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Predictive value of background parenchymal enhancement on breast magnetic resonance imaging for pathological tumor response to neoadjuvant chemotherapy in breast cancers: a systematic review



This review aimed to assess the predictive value of background parenchymal enhancement (BPE) on breast magnetic resonance imaging (MRI) as an imaging biomarker for pathologic complete response (pCR) after neoadjuvant chemotherapy (NACT).


Two reviewers independently performed a systemic literature search using the PubMed, MEDLINE, and Embase databases for studies published up to 11 June 2022. Data from relevant articles were extracted to assess the relationship between BPE and pCR.


This systematic review included 13 studies with extensive heterogeneity in population characteristics, MRI follow-up points, MRI protocol, NACT protocol, pCR definition, and BPE assessment. Baseline BPE levels were not associated with pCR, except in 1 study that reported higher baseline BPE of the younger participants (< 55 years) in the pCR group than the non-pCR group. A total of 5 studies qualitatively assessed BPE levels and indicated a correlation between reduced BPE after NACT and pCR; however, among the studies that quantitatively measured BPE, the same association was observed only in the subgroup analysis of 2 articles that assessed the status of hormone receptor and human epidermal growth factor receptor 2. In addition, the predictive ability of early BPE changes for pCR was reported in several articles and remains controversial.


Changes in BPE may be a promising imaging biomarker for predicting pCR in breast cancer. Because current studies remain insufficient, particularly those that quantitatively measure BPE, prospective and multicenter large-sample studies are needed to confirm this relationship.

Advances in knowledge

  1. 1.

    The extensive heterogeneity of studies in population characteristics, MRI follow-up points, MRI protocol, NACT protocol, pCR definition, and BPE assessment impedes the consistency of study findings and the efficient clinical application of BPE.

  2. 2.

    The total reduction in visually assessed BPE after NACT is associated with pCR. Since baseline BPE may not predict pCR in breast cancer, further studies with subgroup analyses should be performed based on age, HR, and HER2 status.

  3. 3.

    The predictive value of early reduction of quantitatively assessed BPE following NACT for pCR remains controversial, requiring prospective, multicenter large-sample studies to confirm this relationship.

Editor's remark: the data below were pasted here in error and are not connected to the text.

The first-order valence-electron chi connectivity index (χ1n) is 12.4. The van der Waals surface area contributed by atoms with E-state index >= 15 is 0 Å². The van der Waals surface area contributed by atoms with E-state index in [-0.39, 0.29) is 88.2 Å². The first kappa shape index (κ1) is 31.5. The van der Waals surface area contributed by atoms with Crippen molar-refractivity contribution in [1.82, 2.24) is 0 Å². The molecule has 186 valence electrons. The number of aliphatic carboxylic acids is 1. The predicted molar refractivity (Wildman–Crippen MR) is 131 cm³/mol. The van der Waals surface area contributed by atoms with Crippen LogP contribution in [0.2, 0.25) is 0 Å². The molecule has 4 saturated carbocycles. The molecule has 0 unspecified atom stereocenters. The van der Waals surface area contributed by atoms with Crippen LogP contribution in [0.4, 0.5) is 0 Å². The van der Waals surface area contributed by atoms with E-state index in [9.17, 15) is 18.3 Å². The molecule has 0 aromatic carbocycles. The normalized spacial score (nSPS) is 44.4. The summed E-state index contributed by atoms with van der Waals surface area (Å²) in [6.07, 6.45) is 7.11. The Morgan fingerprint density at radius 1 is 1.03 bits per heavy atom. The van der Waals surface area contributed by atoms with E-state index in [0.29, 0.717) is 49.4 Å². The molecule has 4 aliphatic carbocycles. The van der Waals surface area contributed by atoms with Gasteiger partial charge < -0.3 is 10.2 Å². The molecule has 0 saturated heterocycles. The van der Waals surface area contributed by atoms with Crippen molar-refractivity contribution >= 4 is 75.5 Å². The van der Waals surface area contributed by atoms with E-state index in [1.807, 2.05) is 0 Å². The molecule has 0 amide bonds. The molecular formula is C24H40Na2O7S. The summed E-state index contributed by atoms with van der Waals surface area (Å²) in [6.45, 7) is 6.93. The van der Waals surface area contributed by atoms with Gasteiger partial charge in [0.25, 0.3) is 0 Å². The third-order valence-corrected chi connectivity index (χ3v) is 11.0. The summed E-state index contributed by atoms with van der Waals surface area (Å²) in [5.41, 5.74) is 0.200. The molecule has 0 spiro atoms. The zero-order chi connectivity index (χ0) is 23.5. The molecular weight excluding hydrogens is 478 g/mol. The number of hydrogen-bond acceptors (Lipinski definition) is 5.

In the 1990s, two clinical trials (protocols B-18 [1] and B-27 [2]) of the National Surgical Adjuvant Breast and Bowel Project (NSABP) reported efficacy and clinical value for preoperative neoadjuvant chemotherapy (NACT) in breast cancer, triggering a paradigm shift in breast cancer treatment [3]. Today, NACT is increasingly used in breast cancer treatment and aims at downstaging cancer and turning unresectable lesions into resectable ones, which increases patient breast conservation rates [4, 5]. Compared with postoperative chemotherapy, NACT allows early detection and evaluation of tumor treatment responses and timely optimization of inefficient treatment protocols, reducing unnecessary toxicity [5, 6]. In addition, pathologic complete response (pCR) of breast cancer after NACT is highly associated with increased patient survival and is considered the most important surrogate endpoint for predicting long-term outcomes [7, 8]. However, because pCR is determined only by collecting a surgically resected breast tumor specimen, introducing biomarkers to estimate tumor response to NACT before surgery is of utmost clinical significance.

Background parenchymal enhancement (BPE) is the contrast enhancement of fibroglandular tissue on dynamic contrast-enhanced magnetic resonance imaging (DCE-MRI). It has become the point of discussion on imaging biomarkers for predicting breast cancer risks and treatment outcomes, including tumor response [9]. It is an individual-specific characteristic that can vary over time and is influenced by age, menstrual cycle phase, and hormonal therapy [9]. Moreover, evidence suggests higher BPE is associated with higher basal metabolic activity of the normal breast tissue [10]. Current research assesses BPE by qualitative evaluation or fully or semi-automated quantification. The qualitative evaluation typically utilizes the Breast Imaging Reporting and Data System (BI-RADS) lexicon that classifies BPE into 4 qualitative categories (minimal, mild, moderate, and marked) and is performed by individual radiologists. The quantitative evaluation uses computerized segmentation algorithms (e.g., fuzzy c-means clustering algorithm) to fully or semi-automatically segment breast fibroglandular tissue and quantitatively calculate BPE to minimize subjective assessment [9].

Concerning the impact of BPE on breast cancer diagnosis and treatment, relevant studies have shown that moderate or marked BPE do not affect the detection rate of breast cancer but increase call-back rate [11]. In addition, they impact the assessment accuracy of tumor sizes, leading to positive margins after surgery [12]. Furthermore, a meta-analysis confirmed that higher BPE levels are associated with higher rates of breast cancer in high-risk women [13]. Although numerous studies have evaluated the relationship between qualitatively or quantitatively assessed BPE levels and tumor response to neoadjuvant therapy, the findings remain conflicting [14,15,16,17,18,19,20,21,22,23,24,25,26].

Therefore, this study aimed to systematically review the current literature to evaluate the predictive value of BPE on breast MRI as an imaging biomarker for pCR after NACT.